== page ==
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Meditate on flutter-bys



As you read this, caterpillars on farms in El Salvador and Costa Rica are doing the 16-legged hang, bingeing and worrying about the future. 

Yesterday, you were an egg. Today, you're a munching machine, chomping down leaf after leaf, packing on the centigrams. Tomorrow, you're a pupa — and is that all there is to life? Is there something after you're harvested? Do you get eaten? Maybe what they say is true. That rumor that goes around every so often, that one day you emerge, or a smidgen of you emerges, a ridiculous little body with a tongue that unfurls to such a length that it'd make Gene Simmons envious. No more solid food — you only sip nectar and the like. You sport serious antennae. You wind up with just six legs, all spindly. And, get this, in this afterlife you get wings the size of the leaves. You fly! Unbelievable. 

But there's more. You wake up in Detroit! Double unbelievable. And you're a star! No way. And you just flap about and flirt for the rest of your life. All two weeks of it. Could it be true? 

And you-the-reader know all this to be true, because you spend some of your summer days at the Butterfly and Hummingbird Garden of the Detroit Zoo. You're there on a morning when a couple dozen damp-winged specimens, fresh from their chrysalises, are brought out from their display case, and gently placed on a tree limb; here they dry their wings until they're ready to join the couple hundred specimens, 20-30 species, already in flight, streaking their colors from ground level up to the glass-dome roof. You recall the African-American folktale in which God tidies his creation with pruning shears, snipping a little sun here, a little sky there, creating the little "flutter-bys" to keep the flowers company. But black folk laughed at the term, made it into something more tongue-friendly, and now white folks, black folks and everyone else call them butterflies.

A docent confides that it's more peaceful in the winter, when photographers come and plant themselves for the day, declaring this their Florida vacation. But even now you can meditate on the ebb and flow of the crowds and chatter: "Don't touch. … The powder will come off their wings and they won't be able to fly. … Could that have been butterfly poo I felt on my head? … I never thought of butterflies evacuating. … They like the sun. … They might be bugs, Daddy, but they're cute. … Oh, my god, that's cute. … Let's see if we can catch them. … Oooooo. … Don't touch. … They taste with their feet. It could be they like your shampoo. … I thought that was a leaf. … We don't want to be killing butterflies, now. … That's a pretty one. … They're going to sleep. … Don't touch."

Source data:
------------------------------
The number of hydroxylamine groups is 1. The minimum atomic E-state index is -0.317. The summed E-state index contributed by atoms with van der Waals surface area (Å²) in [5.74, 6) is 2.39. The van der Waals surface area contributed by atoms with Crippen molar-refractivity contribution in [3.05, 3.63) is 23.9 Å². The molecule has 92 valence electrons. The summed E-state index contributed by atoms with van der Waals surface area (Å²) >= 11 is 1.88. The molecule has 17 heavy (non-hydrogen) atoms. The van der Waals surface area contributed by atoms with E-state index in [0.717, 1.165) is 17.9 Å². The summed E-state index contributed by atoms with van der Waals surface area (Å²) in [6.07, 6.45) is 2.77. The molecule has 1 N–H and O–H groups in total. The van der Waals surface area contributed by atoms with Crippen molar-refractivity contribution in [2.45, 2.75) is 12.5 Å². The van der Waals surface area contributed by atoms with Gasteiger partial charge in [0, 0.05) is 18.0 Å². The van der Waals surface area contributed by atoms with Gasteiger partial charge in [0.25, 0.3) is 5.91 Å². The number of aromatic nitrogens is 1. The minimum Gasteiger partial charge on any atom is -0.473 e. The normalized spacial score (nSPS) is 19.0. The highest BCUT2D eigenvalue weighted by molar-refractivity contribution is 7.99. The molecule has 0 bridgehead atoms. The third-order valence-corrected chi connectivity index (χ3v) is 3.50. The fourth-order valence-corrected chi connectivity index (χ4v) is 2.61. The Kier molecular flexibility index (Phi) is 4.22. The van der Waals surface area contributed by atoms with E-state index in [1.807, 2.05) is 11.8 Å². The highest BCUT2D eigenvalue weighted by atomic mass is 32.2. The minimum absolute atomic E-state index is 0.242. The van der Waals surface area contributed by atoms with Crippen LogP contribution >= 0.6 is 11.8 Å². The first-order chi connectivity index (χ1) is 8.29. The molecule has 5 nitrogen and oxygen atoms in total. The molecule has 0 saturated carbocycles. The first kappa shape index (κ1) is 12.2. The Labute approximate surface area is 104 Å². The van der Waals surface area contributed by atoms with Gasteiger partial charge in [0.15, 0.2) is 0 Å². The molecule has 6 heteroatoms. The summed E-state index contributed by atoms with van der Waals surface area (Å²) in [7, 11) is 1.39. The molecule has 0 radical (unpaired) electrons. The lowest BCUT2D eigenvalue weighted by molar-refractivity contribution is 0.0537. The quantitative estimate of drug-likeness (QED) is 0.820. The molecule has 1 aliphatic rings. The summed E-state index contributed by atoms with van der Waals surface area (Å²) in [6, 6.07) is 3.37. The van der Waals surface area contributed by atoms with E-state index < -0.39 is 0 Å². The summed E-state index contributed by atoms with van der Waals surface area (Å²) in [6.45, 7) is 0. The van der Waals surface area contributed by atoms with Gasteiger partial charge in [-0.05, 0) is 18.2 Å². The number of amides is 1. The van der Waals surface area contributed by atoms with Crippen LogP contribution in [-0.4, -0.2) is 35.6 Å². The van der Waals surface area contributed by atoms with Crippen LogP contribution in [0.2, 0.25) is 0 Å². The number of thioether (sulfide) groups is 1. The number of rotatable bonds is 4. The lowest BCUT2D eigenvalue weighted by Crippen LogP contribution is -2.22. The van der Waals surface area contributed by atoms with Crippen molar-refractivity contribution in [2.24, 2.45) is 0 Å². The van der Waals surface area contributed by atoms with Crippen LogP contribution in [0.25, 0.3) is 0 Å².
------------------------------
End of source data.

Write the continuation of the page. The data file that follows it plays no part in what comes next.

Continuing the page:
And along with the stream of comments, visitors execute veritable dances in the presence of the flitting insects. Some small children chase after the butterflies, needing to be restrained. Others, confronted with a butterfly headed their way, duck and dodge as if under attack, sometimes with a look that mixes fright with glee. 

You, for your part, recall childhood times spent chasing butterflies with a glass jar, or maybe even a fancy net. And if you're of a certain age, you're absolutely convinced that you saw a wider variety of butterflies than you see in the city today, when you rarely notice anything other than another boring white cabbage variety. Or could it be you're just not looking hard enough? Now rather than chasing after butterflies, you've found a way to sit in the jar along with them.

The Butterfly and Hummingbird Garden is inside the Wildlife Interpretive Gallery of the Detroit Zoo at 8450 W. 10 Mile Rd., Royal Oak; 248-541-5717; Garden admission is included in the general admission charge of $7 for children, $11 for adults.

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